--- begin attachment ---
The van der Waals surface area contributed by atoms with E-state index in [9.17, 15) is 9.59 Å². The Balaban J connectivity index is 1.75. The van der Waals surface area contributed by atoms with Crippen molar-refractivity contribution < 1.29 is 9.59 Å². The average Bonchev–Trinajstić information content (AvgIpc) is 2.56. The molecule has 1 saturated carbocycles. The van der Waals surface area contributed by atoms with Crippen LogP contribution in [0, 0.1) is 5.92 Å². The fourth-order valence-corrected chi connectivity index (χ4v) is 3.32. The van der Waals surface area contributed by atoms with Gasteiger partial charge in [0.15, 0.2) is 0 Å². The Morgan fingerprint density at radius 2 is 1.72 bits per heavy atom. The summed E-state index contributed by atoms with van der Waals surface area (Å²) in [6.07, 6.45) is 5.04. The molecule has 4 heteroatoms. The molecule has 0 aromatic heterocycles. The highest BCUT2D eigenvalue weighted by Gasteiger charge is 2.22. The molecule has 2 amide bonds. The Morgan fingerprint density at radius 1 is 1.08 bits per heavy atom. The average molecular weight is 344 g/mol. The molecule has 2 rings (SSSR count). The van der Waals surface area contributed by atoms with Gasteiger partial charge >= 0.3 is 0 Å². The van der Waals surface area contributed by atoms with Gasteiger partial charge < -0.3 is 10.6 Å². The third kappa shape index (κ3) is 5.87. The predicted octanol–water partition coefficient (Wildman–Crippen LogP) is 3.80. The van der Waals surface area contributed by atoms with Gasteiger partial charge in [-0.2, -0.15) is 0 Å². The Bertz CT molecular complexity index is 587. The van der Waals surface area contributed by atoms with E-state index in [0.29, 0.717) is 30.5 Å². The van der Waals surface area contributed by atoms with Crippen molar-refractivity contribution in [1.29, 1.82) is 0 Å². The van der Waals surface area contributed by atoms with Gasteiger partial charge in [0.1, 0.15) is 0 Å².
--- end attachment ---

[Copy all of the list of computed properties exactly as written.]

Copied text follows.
The van der Waals surface area contributed by atoms with E-state index in [9.17, 15) is 9.59 Å². The Balaban J connectivity index is 1.75. The van der Waals surface area contributed by atoms with Crippen molar-refractivity contribution < 1.29 is 9.59 Å². The average Bonchev–Trinajstić information content (AvgIpc) is 2.56. The molecule has 1 saturated carbocycles. The van der Waals surface area contributed by atoms with Crippen LogP contribution in [0, 0.1) is 5.92 Å². The fourth-order valence-corrected chi connectivity index (χ4v) is 3.32. The van der Waals surface area contributed by atoms with Gasteiger partial charge in [0.15, 0.2) is 0 Å². The Morgan fingerprint density at radius 2 is 1.72 bits per heavy atom. The summed E-state index contributed by atoms with van der Waals surface area (Å²) in [6.07, 6.45) is 5.04. The molecule has 4 heteroatoms. The molecule has 0 aromatic heterocycles. The highest BCUT2D eigenvalue weighted by Gasteiger charge is 2.22. The molecule has 2 amide bonds. The Morgan fingerprint density at radius 1 is 1.08 bits per heavy atom. The average molecular weight is 344 g/mol. The molecule has 2 rings (SSSR count). The van der Waals surface area contributed by atoms with Gasteiger partial charge >= 0.3 is 0 Å². The van der Waals surface area contributed by atoms with Gasteiger partial charge < -0.3 is 10.6 Å². The third kappa shape index (κ3) is 5.87. The predicted octanol–water partition coefficient (Wildman–Crippen LogP) is 3.80. The van der Waals surface area contributed by atoms with Gasteiger partial charge in [-0.2, -0.15) is 0 Å². The Bertz CT molecular complexity index is 587. The van der Waals surface area contributed by atoms with E-state index in [0.29, 0.717) is 30.5 Å². The van der Waals surface area contributed by atoms with Crippen molar-refractivity contribution in [1.29, 1.82) is 0 Å². The van der Waals surface area contributed by atoms with Gasteiger partial charge in [0.1, 0.15) is 0 Å².